The lively stories in the Spring 2019 issue are sure to spark conversations about the diverse ways that people develop creative ideas and potential. BUY THE ISSUE NOW!

ON THE COVER:  Montreal’s Dominique Fils-Aimé has moved from the mainstream spotlight to a more intimate creative space where many genres unite in her powerful, elegant, and soulful music. Toronto writer Chaka V. Grier finds out about her Haitian roots, self-guided music education, and the influence of her synesthesia on her planned trilogy of albums.
Strasbourg-based Canadian composer and heckelphonist Samuel Andreyev has been guided by intuition through his unusual artistic journey. Musicworks contributing editor Nick Storring follows the trail, from youthful adventures in comics and composing to the "strange perceptual magic" of his evolving body of work.
Camae Ayewa and Carmel Farabakhsh explore their long-distance relationship through the installation / performance Pleasure Calls, originally presented in March 2019 at the Khyber Centre for the Arts in Halifax, Nova Scotia. Musician and writer Nick Dourado listens in.
U.K. Manuella Blackburn, first-place winner of our 2018 Electronic Music Composition Contest, talks to Musicworks editor Jennie Punter about the inspiration behind her elegantly playful composition Landline.
Learn how a community arts space in Hamilton spawned the adventurous HAVN Records.

Linda Catlin Smith, scavenger of listening

Interested in composing at a young age, Linda Catlin Smith studied in NYC (where she grew up) and Victoria, B.C., before moving to Toronto.  From 1988–93 she was the artistic director of one of Toronto’s Arraymusic, where she started the Young Composers Workshop. Her works span solo, chamber, vocal, and orchestral music. In the past few years, international recognition and appreciation of her music has grown, thanks in part to the release of three albums of her work in the Canadian Composers Series, on the U.K.-based label Another Timbre. Smith describes her process as “composing by ear,” exploring and varying a sound image, rather than using a system or formal compositional method. “I ruminate for a long time before I concretize anything,” she tells composer and writer Monica Pearce, a former student of Smith’s. Musicians such as Eve Egoyan and Cheryl Duvall and young composers such as Julia Mermelstein share their thoughts about Smith’s influence on and inspiration in their own careers.

Wadada Leo Smith, true communication

Pianist Vijay Iyer and cellist Ashley Walters join Musicworks contributing editor (and occasional guitarist) Alexander Varty, as he orbits the trumpeter, composer, and philosopher Wadada Leo Smith’s massive body of work. In the process, we learn what it’s like to be in the recording studio with Wadada; how his graphic scores unlock creativity; how he constructs his multilayered tributes to people, places, and things; and the thinking behind his interdisciplinary Ankhrasmation music system. Our journey takes us from ritual music in Mississippi in the 1950s to the present day and beyond, following this seventy-seven-year-old innovator who shows no signs of slowing down.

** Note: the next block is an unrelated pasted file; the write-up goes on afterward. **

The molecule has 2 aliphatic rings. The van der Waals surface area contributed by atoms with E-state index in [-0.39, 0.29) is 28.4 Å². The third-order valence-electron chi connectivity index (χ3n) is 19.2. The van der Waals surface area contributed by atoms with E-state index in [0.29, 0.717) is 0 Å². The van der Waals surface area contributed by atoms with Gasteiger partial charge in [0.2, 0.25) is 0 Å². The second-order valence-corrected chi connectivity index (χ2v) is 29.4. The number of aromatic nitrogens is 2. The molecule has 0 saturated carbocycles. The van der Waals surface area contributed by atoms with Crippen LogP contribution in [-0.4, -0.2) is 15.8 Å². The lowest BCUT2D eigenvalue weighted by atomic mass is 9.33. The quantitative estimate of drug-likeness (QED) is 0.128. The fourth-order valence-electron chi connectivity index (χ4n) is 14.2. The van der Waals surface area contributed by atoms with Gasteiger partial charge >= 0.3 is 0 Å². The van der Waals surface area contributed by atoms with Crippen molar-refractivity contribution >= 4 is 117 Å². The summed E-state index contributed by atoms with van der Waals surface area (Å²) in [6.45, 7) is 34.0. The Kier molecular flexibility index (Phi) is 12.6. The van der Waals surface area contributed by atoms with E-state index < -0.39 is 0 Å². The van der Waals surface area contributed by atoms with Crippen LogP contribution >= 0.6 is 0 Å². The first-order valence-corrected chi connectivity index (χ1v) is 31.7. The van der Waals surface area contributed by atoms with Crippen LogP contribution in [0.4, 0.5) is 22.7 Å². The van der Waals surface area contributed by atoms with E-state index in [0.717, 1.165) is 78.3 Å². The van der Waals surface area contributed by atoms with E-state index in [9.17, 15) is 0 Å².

Scott Smallwood , solar-powered sound

Born in Texas and raised in Colorado, Scott Smallwood is a creative force and educator in Edmonton’s burgeoning interdisciplinary arts scene. He began experimenting with sound in the 1970s, making tape collages in his preteen years. Today he has dozens of instrumental compositions to his credit, and is a widely respected and sought-after collaborator on ambitious, multifaceted works such as Macromareal, which was cocreated with visual artist Sydney Lancaster. For twenty years, he has been creating improvisational work as part of the duo Evidence. Recent forays into game creation reveal his interest in the unique place and effect that sound has in games. Whether talking about compositions, natural sounds, synthesized sounds, or the noises made by industrial machines, Smallwood very quickly pulls those in his company into the wonder, joy, and personal meaning he finds in the sounds from his life.


Webber/Morris Big Band, in full swing

New York City has a long and strong history of big bands, but the most recent entry into the pantheon is breaking more than a couple of molds. The Webber/Morris Big Band has not one leader but two: the Toronto-born Angela Morris and fellow tenor saxophonist Anna Webber, hailing from Kelowna, British Columbia. The band has caught the ear of noted trumpeter Dave Douglas, who will release the Webber/Morris big Band’s first record on his Greenleaf Music imprint in 2020. Each is involved in multiple projects outside the band, and both Morris and Webber are making their names known in New York. In early January, the pair sat down with writer Kurt Gottschalk in Manhattan to talk about their creative connections and blossoming careers.


Manuella Blackburn
1> Landline 9:36
Dominique Fils-Aimé
2> Some Body 4:03
3>  9LRR 1:52
Samuel Andreyev
4> Strasbourg Quartet, 4th mvt. 8:06
5> Piano Piece No. 3 1:27
Webber/Morris Big Band
6> And It Rolled Right Down 6:38
7> Rebonds 3:12
Linda Catlin Smith
8> Piano Quintet 13:32
Wadada Leo Smith
9> Pacifica Coral Reef 5:13
Scott Smallwood
10> Fields of a Lost City 12:28

Musicworks 133 magazine cover photo by Alex Uriel Lag.
Musicworks 133 CD label photo by Claire Harvie.